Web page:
4) The changes to the allocation policy for ITT were queried, with the concern that people would just rush to give out places without due care for who they were accepting just to secure funding. The point was made that it was only for one year and because the profession asked for it; and again the department would welcome feedback on any problems created. The point about retaining was almost asked about, and apparently the picture is more rosy than the media might suggest, with figures given of 90% still in profession after 1 year and 75% after 5 years (although as I said to a colleague, in the private sector, if I were losing my boss 10% of all the people we appointed within a year, questions would be asked!). On this point the workload survey was bandied out, with apparent help coming on reducing workload through marking, data collection and lesson planning. It was said that much of it comes down to leadership in schools, which then took a tangent off into head teacher recruitment and the fear of losing a career to Ofsted putting people off. It was mentioned that Ofsted was losing a lot of inspectors to try and increase the consistency of judgements, but what they (Ofsted) really want is head teachers to be confident about why what they are doing is good practice. Ms Morgan did point out the support programmes through NLEs etc.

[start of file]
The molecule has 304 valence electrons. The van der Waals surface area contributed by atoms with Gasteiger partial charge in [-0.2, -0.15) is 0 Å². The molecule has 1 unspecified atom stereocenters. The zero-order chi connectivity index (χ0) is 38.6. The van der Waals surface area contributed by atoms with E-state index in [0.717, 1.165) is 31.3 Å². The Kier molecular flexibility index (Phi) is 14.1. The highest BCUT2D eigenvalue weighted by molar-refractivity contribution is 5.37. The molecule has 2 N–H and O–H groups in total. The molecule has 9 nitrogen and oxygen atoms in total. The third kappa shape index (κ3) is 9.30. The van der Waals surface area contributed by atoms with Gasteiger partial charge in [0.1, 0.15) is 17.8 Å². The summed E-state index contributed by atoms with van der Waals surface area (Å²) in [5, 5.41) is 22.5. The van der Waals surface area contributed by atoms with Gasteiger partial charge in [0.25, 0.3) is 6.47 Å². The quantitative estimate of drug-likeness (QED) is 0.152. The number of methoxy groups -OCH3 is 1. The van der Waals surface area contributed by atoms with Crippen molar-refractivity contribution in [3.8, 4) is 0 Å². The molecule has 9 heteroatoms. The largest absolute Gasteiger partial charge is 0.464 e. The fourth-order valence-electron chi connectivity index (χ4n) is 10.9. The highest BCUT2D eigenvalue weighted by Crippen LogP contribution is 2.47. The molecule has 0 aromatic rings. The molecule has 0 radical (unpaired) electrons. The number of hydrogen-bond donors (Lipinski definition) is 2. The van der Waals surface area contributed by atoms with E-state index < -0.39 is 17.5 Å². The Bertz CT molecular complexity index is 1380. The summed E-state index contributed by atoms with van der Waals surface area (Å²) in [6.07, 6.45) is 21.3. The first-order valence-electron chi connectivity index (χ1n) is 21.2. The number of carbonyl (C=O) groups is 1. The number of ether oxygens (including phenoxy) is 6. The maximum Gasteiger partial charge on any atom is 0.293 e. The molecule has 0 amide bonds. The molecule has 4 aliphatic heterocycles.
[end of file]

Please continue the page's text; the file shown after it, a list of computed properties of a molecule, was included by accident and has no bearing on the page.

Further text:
5) A big one this so I will put it in bold Pupil premium funding to be held at current levels as per the manifesto pledge through the life of the parliament.

6) Talk turned to the life without levels saga, with both primary and secondary colleagues asking about accountability and ensuring that information can be shared between schools. Apparently the 'experts' designing the new curriculum decided that levels weren't fit for purpose; guidance will be forthcoming but schools should develop what they need for their pupils and parents to let them know about the progress their pupils are making, and that schools will likely baseline new entrants for their own system. School collaboration and discussion was said to be important. 

7) A question was at least partially ducked about why exam marking was preferred to teacher judgement given the high profile errors with exam marking. The response was basically that there weren't as many mistakes as highlighted and this then segwayed into a brief treatise on the changes to linear exams over two years with no early entry unless best for child blah blah blah...

8) The question about government developing capacity in teaching school alliances given the time and energy involved in administering them; again the DfE welcomes schools and alliances leading on how to develop this capacity (talk about chicken and egg!) Related to this was the question about funding through the NCSL as this seemed to be unclear and was causing anxiety; no answers forthcoming on this one but a promise to find out and report back.